The first Dalit SC judge: Tale of a forgotten luminary
Through his hard work, Varadarajan climbed up the ladders as district munsif, sub-court judge, district and sessions judge.

The first Dalit SC judge: Tale of a forgotten luminary

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On Monday (August 17), Dalits in Tamil Nadu woke up to the 58th birthday of Thol. Thirumavalavan, the founder of Viduthalai Chiruthaigal Katchi. While they wished the leader, the Dalits had forgotten that the day was also the birth centenary of A Varadarajan, the first Dalit judge of the Supreme Court.

Appaji Varadarajan was born on August 17, 1920, in a Dalit family in Jolarpettai in Vellore district. In those days, the district had witnessed several Dalit movements inspired by Iyothee Thass, a pioneer in Dalit activism. The political awakening kindled in the youth an interest in studies. Varadarajan was one among them.

He studied in Tirupattur municipal school, and did intermediate in Voorhees College, Vellore, and bachelors in Loyola College, Chennai. Thus, he became the first graduate in his family. He went on to study law and registered as an advocate in 1944, before starting to practise at the Madras High Court. In 1949, Varadarajan became a civil judge.

Through his hard work, he climbed up the ladders as district munsif, sub-court judge, district and sessions judge. He also served as a judge in labour-welfare courts and tribunals. In 1970, he was appointed as the head of a committee to investigate police firing in Tenkasi and in 1973, he was appointed as an additional judge in Madras High Court.

Having practised as an advocate for five years and 24 years as a judge, his name had topped the list of judges to be appointed as a High Court judge, based on the seniority. So, the chief justice of the High Court had recommended his name to the state government, which, in turn, had to recommend his name to president of India.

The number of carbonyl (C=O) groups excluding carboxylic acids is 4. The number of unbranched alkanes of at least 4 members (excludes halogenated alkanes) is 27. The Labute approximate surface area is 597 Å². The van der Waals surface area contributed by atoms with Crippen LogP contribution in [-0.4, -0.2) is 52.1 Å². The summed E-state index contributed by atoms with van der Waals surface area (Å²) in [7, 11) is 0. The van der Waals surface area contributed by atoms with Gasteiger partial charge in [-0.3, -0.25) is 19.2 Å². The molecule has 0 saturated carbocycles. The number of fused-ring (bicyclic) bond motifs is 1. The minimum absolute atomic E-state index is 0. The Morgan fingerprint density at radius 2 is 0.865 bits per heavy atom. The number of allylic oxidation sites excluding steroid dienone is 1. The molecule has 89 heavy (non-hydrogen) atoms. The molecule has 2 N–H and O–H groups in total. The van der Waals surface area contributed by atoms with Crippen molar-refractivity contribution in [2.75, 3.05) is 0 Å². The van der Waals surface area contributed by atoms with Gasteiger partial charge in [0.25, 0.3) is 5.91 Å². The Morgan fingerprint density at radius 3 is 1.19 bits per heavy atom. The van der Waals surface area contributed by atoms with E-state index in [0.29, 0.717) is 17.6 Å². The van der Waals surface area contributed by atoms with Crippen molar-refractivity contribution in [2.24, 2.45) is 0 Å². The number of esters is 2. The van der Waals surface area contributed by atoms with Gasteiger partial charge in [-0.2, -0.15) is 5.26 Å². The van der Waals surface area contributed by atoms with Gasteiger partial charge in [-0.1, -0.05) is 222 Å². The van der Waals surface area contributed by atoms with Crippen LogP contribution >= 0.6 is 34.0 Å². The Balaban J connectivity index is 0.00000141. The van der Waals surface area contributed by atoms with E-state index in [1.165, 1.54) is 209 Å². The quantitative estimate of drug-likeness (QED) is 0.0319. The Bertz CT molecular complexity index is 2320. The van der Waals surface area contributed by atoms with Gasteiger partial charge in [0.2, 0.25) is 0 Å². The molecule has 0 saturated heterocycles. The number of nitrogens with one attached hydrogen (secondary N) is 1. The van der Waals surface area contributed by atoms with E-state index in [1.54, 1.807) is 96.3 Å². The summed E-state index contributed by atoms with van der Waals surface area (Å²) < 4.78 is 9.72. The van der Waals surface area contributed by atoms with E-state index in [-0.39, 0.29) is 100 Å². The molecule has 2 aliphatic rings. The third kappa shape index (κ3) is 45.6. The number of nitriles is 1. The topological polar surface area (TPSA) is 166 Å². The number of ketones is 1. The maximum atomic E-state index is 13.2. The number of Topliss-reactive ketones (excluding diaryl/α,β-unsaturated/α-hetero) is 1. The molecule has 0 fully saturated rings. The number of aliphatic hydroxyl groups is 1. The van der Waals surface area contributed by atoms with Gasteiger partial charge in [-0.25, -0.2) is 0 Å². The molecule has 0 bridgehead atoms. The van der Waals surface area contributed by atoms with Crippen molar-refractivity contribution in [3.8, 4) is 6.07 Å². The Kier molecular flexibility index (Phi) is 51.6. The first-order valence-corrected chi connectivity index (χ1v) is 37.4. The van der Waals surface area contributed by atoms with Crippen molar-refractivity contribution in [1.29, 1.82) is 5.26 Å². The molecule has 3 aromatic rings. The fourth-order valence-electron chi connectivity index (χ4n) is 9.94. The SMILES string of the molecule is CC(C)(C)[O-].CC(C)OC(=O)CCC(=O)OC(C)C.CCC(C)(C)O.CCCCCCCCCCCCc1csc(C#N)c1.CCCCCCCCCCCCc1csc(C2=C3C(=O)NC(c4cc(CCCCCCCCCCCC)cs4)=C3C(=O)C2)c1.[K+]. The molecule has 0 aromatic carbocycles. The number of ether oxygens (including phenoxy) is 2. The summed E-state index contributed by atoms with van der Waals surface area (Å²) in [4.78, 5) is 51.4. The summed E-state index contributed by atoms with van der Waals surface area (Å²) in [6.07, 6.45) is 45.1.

At that time, the DMK, headed by M Karunanidhi — who had been the chief minister since 1969 — was in power. There has been a claim that the state government had delayed the recommendation by six months as Karunanidhi wanted to appoint a judge from the Backward Class.

Another claim is that Sathyavani Muthu, a Dalit leader who then served as the Dalit welfare minister in the DMK cabinet, was the reason behind the expedition in the appointment of Varadarajan. However, advocate and Dalit researcher Gowthama Sanna said the claims could not be proved now.

“Both Karunanidhi and Varadarajan are not alive today. The delay in sending the recommendation could have happened due to technical reasons,” he said. Varadarajan was a judge in the first place. His Dalit identity comes next. The public has always seen judges as persons in the upper echelons, he said.

“Generally, people remember judges when they actively participate in socio-political activities. Justice VR Krishna Iyer was one such person. Though Varadarajan was a legal luminary, much of his contribution to Ambedkarite movements was not known to the public. This could be the major reason why people had forgotten him,” said Sanna.

After serving as a judge in the Madras High Court for six years, he was elevated as a Supreme Court judge in 1980. Thus, he became the first Dalit judge in the apex court.

During his career, Varadarajan delivered many landmark judgements such as the striking down of Section 303 of IPC, which provided death sentence to a convict who committed a murder while serving a life sentence, and ordered that persons demanding valuables during marriage proposals could be charged with taking dowry.

After his retirement in 1985, Varadarajan joined with Prakash Ambedkar and participated in many struggles for implementing reservations and seeking actions against violence on Dalits. He died on October 15, 2009.

“The judgements he had delivered are still referred by many law practitioners. His judicial and social contributions were not recorded properly. We still don’t have his photograph in the High Court,” said advocate Ashok, founder, Tremenheere Foundation.

“He should have been celebrated by the institutions, including the bar council, where he had studied and worked. At least the DMK, which boasts that it was the reason behind the elevation of Dalit judges, should have celebrated Varadarajan’s birth centenary,” added Ashok.

Speaking to The Federal, RS Bharathi, a Rajya Sabha member and the organising secretary of the DMK, said Varadarajan as a judge should be seen beyond the politics. “Even the Communist Party in Kerala did not celebrate the birth centenary of Krishna Iyer. Political parties should not carry out such events. Then it will be perceived as giving a political colour to them” he said.

The Viduthalai Chiruthaigal Katchi is still undecided about organising any celebrations in this regard.

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